These tips can’t guarantee you will get the job, but you can have the satisfaction that you gave your best effort to make the best possible impression on your potential employer.

Are you looking to make your next career move? Search jobs at CA.

Build an Agile Career Path to Find Your Dream Job

Agile Career Path

How to use agile methodologies in your work life to maintain an agile career.

An “agile career path” might sound like an oxymoron to some. Careers are often thought of as a straight ladder of successive promotions, with a clear beginning and end. But if you look at someone in the top of your field, you’d likely notice a professional history that looks more like a zig-zagged staircase. If you read some of our Day in the #LifeAtCA blog series, you’ll see stories from many CA employees who took on different, lateral challenges for many years to create a strong base for becoming a well-rounded and savvy leader. There are a few different agile-inspired ways you can forge an impressive career.

Defining Your User Story

 Perhaps you’ve heard interview feedback along the lines of whether you were a good “fit” for the role. In that feedback, what were the skills that stood out and which ones were missing? What could you learn or experience to help you check all the boxes for that next promotion?

The first thing you should consider is which roles or departments closely work with yours, but are currently outside of your skillset and experience. If you’re a database engineer, this might include user experience designers or product marketing. Finance graduates trying their hands in planning may also be interested in revenue.  A public relations professional may find social media interesting. No matter the specifics, you should learn what skill gaps you need to overcome and consider the investment it would require to do so. For example:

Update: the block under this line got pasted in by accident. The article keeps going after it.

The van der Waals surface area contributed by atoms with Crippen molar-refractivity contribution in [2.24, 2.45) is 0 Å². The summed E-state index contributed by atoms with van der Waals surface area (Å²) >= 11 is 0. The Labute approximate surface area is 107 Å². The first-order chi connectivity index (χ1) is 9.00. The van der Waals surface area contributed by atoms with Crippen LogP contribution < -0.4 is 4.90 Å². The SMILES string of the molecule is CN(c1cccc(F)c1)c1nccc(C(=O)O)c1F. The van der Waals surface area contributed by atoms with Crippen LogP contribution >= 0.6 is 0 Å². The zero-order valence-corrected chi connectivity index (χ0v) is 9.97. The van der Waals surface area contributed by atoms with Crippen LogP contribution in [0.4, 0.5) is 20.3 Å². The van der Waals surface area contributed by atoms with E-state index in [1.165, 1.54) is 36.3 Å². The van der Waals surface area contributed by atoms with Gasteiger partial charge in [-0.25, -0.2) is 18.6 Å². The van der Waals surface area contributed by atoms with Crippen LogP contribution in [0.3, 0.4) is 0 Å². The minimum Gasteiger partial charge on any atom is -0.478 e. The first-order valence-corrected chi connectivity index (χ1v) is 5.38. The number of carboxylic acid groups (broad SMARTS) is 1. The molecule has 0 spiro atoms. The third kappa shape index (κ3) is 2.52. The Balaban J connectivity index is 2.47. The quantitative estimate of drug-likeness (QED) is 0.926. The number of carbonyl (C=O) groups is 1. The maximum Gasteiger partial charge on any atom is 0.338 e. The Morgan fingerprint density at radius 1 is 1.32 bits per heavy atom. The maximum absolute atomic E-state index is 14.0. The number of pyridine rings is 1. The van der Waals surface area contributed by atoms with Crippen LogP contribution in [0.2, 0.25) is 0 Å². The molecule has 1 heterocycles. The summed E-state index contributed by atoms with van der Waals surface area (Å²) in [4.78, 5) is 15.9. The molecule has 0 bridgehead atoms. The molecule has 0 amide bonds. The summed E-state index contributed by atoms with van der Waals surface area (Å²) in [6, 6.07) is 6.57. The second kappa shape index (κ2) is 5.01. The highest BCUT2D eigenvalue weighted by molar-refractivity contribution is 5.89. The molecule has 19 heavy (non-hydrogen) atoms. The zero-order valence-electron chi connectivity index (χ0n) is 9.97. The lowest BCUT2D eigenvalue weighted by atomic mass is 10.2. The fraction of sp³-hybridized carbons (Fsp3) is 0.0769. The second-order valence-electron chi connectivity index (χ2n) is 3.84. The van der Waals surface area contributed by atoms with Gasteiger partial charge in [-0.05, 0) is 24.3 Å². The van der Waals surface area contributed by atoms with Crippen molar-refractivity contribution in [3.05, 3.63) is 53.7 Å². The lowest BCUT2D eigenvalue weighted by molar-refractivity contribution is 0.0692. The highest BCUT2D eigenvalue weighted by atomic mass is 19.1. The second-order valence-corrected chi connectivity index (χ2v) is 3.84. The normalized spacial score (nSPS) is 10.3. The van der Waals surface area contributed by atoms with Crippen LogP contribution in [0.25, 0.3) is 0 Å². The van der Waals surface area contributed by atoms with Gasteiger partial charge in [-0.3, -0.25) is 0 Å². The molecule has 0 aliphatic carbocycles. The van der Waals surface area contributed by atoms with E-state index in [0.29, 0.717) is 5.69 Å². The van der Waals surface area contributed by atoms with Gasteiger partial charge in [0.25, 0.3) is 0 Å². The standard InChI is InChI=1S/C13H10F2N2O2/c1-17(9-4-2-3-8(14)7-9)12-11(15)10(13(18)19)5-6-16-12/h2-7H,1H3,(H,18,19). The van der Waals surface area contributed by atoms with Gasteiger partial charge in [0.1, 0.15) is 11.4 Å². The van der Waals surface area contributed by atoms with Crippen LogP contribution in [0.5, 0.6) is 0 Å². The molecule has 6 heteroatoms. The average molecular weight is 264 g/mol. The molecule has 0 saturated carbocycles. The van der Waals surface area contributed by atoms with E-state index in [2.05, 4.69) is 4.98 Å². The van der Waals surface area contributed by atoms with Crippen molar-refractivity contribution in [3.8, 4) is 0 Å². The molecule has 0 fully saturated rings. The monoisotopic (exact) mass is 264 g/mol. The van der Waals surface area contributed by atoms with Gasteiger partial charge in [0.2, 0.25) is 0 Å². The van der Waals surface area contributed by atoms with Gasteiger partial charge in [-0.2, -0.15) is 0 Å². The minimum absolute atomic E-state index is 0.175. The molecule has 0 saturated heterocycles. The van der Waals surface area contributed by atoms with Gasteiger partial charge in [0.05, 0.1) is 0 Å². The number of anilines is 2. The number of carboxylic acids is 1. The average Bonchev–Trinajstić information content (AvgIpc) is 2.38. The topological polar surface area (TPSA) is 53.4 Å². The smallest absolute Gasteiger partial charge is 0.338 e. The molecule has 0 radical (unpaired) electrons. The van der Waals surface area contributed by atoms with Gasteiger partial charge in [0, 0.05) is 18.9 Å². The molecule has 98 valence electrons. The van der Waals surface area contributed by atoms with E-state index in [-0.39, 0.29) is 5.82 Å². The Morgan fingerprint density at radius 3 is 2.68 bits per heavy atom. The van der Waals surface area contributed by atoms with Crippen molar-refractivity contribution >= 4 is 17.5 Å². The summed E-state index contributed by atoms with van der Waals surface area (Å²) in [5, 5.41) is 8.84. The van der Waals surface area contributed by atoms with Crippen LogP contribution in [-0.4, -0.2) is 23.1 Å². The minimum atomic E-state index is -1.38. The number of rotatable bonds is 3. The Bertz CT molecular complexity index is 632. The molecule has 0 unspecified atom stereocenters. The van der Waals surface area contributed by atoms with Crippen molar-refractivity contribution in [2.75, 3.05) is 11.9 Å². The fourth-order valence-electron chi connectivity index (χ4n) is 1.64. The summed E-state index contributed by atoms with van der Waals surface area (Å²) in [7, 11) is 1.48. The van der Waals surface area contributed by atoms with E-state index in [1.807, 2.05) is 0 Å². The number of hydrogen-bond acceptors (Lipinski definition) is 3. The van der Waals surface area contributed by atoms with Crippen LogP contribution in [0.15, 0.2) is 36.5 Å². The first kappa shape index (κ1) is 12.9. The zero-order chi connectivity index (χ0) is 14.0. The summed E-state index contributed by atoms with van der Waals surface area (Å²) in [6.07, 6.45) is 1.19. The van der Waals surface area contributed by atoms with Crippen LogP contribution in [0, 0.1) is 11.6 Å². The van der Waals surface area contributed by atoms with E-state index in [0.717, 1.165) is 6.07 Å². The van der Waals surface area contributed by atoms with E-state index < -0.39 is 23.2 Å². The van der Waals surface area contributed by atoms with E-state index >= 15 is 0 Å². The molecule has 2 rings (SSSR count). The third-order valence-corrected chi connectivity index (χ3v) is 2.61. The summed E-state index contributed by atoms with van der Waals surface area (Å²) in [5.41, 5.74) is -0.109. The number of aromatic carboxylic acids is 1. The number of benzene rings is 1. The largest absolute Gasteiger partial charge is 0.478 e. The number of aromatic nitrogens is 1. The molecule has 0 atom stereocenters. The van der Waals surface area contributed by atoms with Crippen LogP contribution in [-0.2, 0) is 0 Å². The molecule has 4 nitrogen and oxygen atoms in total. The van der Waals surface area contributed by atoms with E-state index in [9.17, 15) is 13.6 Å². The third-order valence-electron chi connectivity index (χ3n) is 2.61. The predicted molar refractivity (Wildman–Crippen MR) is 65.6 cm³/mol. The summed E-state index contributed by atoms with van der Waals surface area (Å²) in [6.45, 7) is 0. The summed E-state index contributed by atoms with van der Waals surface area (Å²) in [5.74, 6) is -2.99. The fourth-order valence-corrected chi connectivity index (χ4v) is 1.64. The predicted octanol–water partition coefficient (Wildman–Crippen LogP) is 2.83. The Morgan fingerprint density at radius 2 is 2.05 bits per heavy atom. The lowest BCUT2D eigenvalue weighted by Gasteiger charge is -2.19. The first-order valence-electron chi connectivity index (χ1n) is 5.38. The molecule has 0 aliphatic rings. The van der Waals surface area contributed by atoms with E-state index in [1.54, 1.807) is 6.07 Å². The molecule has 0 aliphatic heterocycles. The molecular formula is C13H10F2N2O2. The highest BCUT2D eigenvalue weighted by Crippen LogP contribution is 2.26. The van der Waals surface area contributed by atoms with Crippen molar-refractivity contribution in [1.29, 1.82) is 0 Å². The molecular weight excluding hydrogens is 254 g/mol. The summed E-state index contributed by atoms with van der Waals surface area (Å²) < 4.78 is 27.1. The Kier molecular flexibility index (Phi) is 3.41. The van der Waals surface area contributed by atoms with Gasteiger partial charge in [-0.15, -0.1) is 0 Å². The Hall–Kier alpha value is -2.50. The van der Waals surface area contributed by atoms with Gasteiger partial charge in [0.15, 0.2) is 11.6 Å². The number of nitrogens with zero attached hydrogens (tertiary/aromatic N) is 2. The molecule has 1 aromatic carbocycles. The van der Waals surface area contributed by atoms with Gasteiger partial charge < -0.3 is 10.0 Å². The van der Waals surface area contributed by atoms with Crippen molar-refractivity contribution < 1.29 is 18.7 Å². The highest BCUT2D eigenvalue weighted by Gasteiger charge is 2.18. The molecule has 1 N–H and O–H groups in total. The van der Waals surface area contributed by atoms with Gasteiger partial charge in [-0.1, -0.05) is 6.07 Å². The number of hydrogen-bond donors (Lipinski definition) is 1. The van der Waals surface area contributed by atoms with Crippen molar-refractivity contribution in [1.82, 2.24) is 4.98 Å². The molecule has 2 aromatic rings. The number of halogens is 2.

• Go to a community college or university to obtain a certificate or additional degree. Don’t forget to ask your employer if they provide tuition reimbursement!
  • Take an online course from a service like CodeSchool, Lynda or YouTube. You can even visit the website for a tool you’d like to become proficient in, as many of these companies provide free tutorial videos.
  • Learn how to become involved in any in-house development programs provided by your employer. For example, CA Technologies offers its employees an award-winning Leadership Development Program and a massive list of online learning courses.
  • Seek out a mentor or participate in online forums focused on your new professional interest.

Impediments and Solutions

 Sometimes a good lateral move is created out of a need to solve a problem. You may have heard a story or two of someone demonstrating a clever way to save money or time in their job and being asked to implement it full-time. Those lightbulb moments are rarely a matter of chance; they tend to come from those who are consistently relentless in identifying problems and figuring out a solution. You may not consciously be scanning your organization or personal work patterns for inefficiencies, but cultivating self-awareness will bring the realizations to mind. You should practice thinking through how you would solve any issues you come across naturally in the workplace. When you finally see that problem for which you have the perfect solution, consider these points to prepare for presenting your clever idea to the boss: